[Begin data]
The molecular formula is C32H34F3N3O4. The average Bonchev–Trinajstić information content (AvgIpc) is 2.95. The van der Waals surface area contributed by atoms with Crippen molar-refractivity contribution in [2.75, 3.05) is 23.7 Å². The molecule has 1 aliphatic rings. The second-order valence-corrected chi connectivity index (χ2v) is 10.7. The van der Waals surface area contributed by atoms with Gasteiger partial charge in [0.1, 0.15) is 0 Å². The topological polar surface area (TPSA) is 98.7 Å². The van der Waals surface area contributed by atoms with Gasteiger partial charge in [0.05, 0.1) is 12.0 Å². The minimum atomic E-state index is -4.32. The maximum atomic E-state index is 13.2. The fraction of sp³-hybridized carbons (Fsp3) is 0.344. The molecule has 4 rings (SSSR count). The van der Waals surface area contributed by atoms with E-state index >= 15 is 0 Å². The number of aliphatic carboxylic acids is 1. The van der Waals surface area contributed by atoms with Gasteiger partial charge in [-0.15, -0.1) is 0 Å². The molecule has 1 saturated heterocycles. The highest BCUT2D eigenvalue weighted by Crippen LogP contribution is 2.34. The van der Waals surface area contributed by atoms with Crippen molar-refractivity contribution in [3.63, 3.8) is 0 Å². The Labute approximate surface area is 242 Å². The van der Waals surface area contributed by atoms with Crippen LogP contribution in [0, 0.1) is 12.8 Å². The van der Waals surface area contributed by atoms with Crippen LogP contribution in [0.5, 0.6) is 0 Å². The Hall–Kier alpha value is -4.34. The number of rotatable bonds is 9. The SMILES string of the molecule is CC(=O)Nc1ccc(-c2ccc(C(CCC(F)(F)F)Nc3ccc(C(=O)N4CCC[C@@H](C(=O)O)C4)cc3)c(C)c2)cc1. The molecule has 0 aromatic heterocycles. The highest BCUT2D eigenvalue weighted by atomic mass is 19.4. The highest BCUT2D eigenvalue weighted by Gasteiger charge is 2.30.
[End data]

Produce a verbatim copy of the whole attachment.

The molecular formula is C32H34F3N3O4. The average Bonchev–Trinajstić information content (AvgIpc) is 2.95. The van der Waals surface area contributed by atoms with Crippen molar-refractivity contribution in [2.75, 3.05) is 23.7 Å². The molecule has 1 aliphatic rings. The second-order valence-corrected chi connectivity index (χ2v) is 10.7. The van der Waals surface area contributed by atoms with Gasteiger partial charge in [0.1, 0.15) is 0 Å². The topological polar surface area (TPSA) is 98.7 Å². The van der Waals surface area contributed by atoms with Gasteiger partial charge in [0.05, 0.1) is 12.0 Å². The minimum atomic E-state index is -4.32. The maximum atomic E-state index is 13.2. The fraction of sp³-hybridized carbons (Fsp3) is 0.344. The molecule has 4 rings (SSSR count). The van der Waals surface area contributed by atoms with E-state index >= 15 is 0 Å². The number of aliphatic carboxylic acids is 1. The van der Waals surface area contributed by atoms with Gasteiger partial charge in [-0.15, -0.1) is 0 Å². The molecule has 1 saturated heterocycles. The highest BCUT2D eigenvalue weighted by Crippen LogP contribution is 2.34. The van der Waals surface area contributed by atoms with Crippen molar-refractivity contribution in [3.63, 3.8) is 0 Å². The Labute approximate surface area is 242 Å². The van der Waals surface area contributed by atoms with Crippen LogP contribution in [0, 0.1) is 12.8 Å². The van der Waals surface area contributed by atoms with Crippen LogP contribution in [0.5, 0.6) is 0 Å². The Hall–Kier alpha value is -4.34. The number of rotatable bonds is 9. The SMILES string of the molecule is CC(=O)Nc1ccc(-c2ccc(C(CCC(F)(F)F)Nc3ccc(C(=O)N4CCC[C@@H](C(=O)O)C4)cc3)c(C)c2)cc1. The molecule has 0 aromatic heterocycles. The highest BCUT2D eigenvalue weighted by atomic mass is 19.4. The highest BCUT2D eigenvalue weighted by Gasteiger charge is 2.30.